ROCKINGHAM — Millie Baucom knows what it’s like to live with someone from another world. That’s because her 6-year-old son, Aaron, has an autism spectrum disorder.
Autism is a developmental disorder that causes people to interpret others, objects and events very differently from the way non-autistic people do. And those differences vary widely from one autistic child to the next. ASD is often accompanied by other disabilities.
According to the Autism Society of North Carolina, no two people with ASD are the same. It affects individuals in a spectrum of ways, some more or less severe.
April is National Autism Awareness Month and this is the first year Baucom has reached out to help bring this often mysterious condition into the spotlight. As store manager of Captain D’s on Broad Avenue in Rockingham, she has made connections with other parents of autistic children just by striking up conversations.
Her staff has played a role in how she has coped with Aaron’s diagnosis at age 4, offering their support in her efforts to spread awareness by donning blue T-shirts on certain days throughout April.
“It’s not a nationwide thing,” Baucom said. “Just this store. We’ve always done things out in the community, supporting barbecues and fundraisers. This isn’t a fundraiser. It’s just to raise awareness. My employees have been on this ride with me for the last three years.”
Often, a child is first diagnosed with a developmental disorder by age 2 or 3, when symptoms become apparent. Emily Tucker is founder of the Richmond County chapter of the North Carolina Autism Society. She is also the parent of an autistic son. Tucker says she formed the chapter for her own self-seeking reasons initially, but soon discovered she was not alone.
“My child didn’t speak a word until he was 4 years old,” she said. “There’s a saying that ‘if you’ve met one autistic child, you’ve met one autistic child.’ They’re all different. But you know by the time they’re two or three if there’s something different about your child. For us, Sandhills Children’s Center has been critical in his development. It was a hard decision to put him on that bus at age 3 and have him shipped out to another county for services. This was before Sandhills had a campus here.”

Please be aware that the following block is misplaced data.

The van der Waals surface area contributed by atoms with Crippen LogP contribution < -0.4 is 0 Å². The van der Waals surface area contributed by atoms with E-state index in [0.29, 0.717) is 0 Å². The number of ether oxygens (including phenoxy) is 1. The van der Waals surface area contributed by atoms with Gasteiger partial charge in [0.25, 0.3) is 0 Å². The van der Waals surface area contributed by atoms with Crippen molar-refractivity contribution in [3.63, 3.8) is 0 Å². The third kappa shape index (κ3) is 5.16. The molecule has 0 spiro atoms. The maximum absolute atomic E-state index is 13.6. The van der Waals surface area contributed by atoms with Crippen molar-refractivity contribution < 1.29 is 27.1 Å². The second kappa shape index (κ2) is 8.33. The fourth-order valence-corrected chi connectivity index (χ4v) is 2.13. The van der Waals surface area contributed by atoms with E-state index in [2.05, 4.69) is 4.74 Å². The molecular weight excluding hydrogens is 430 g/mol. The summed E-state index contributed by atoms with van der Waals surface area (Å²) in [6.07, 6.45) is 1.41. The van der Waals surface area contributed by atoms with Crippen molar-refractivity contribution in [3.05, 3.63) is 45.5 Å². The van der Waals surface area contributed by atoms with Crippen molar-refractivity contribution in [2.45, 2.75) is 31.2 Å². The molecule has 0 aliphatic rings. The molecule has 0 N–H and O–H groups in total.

No exact cause is known for autism. Baucom has two older children without developmental disorders of any kind.
“We knew he was different, but we assumed it was because of birth complications,” she said. “He spent his first week in intensive care on antibiotics. He grew really fast and developed fast, but it wasn’t until there were social interactions we could tell something was wrong. He had behavior issues around others. He could be violent. He once threatened to kill his teacher and he was only 3 years old. His doctor wanted to diagnose him with attention deficit hyperactivity disorder but I knew that wasn’t right, and I wasn’t about to let him be medicated for that at his age. People don’t understand when they see these children out in public. They assume they are spoiled brats and don’t realize what autism is. People with autism are sensitive to things other people aren’t, and they act on what they think is around them.”
Baucom said some of the things that Aaron has trouble with include loud noise, change and transitions. He doesn’t like his personal space to be invaded. He doesn’t like to be touched or held. He had to be taught to demonstrate emotions by mimicking the faces drawn on flashcards and associating them with words.
“He’s very monotone,” she said. “He’ll say ‘I’m happy’ in this flat voice, then right after that grin from ear to ear. Then it’s just gone.”
She said her family is very loving. They never leave home without saying goodbye and telling one another they are loved.
“We had to teach Aaron to love,” she said. “It just didn’t come naturally to him. I hope that by raising awareness more people will be understanding, instead of judgmental.”
To learn more about the Richmond County chapter of the North Carolina Autism Society, contact Tucker at 910-895-9058.